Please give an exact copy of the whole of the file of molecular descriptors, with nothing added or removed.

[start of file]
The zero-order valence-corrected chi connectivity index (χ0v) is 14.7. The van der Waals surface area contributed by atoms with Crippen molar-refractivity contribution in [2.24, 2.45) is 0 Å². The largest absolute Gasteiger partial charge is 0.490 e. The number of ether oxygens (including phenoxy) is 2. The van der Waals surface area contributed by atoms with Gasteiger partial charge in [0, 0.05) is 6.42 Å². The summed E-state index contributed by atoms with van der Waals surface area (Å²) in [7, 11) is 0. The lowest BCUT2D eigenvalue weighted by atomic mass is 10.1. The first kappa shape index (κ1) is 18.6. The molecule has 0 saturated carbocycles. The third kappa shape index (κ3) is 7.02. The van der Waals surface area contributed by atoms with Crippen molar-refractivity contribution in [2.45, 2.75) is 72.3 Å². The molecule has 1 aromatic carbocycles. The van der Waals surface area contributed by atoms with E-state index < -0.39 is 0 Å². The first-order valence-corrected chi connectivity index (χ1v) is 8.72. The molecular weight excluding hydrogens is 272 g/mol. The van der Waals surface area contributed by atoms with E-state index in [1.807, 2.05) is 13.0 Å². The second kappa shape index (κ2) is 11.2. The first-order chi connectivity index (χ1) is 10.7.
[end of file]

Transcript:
The zero-order valence-corrected chi connectivity index (χ0v) is 14.7. The van der Waals surface area contributed by atoms with Crippen molar-refractivity contribution in [2.24, 2.45) is 0 Å². The largest absolute Gasteiger partial charge is 0.490 e. The number of ether oxygens (including phenoxy) is 2. The van der Waals surface area contributed by atoms with Gasteiger partial charge in [0, 0.05) is 6.42 Å². The summed E-state index contributed by atoms with van der Waals surface area (Å²) in [7, 11) is 0. The lowest BCUT2D eigenvalue weighted by atomic mass is 10.1. The first kappa shape index (κ1) is 18.6. The molecule has 0 saturated carbocycles. The third kappa shape index (κ3) is 7.02. The van der Waals surface area contributed by atoms with Crippen molar-refractivity contribution in [2.45, 2.75) is 72.3 Å². The molecule has 1 aromatic carbocycles. The van der Waals surface area contributed by atoms with E-state index < -0.39 is 0 Å². The first-order valence-corrected chi connectivity index (χ1v) is 8.72. The molecular weight excluding hydrogens is 272 g/mol. The van der Waals surface area contributed by atoms with E-state index in [1.807, 2.05) is 13.0 Å². The second kappa shape index (κ2) is 11.2. The first-order chi connectivity index (χ1) is 10.7.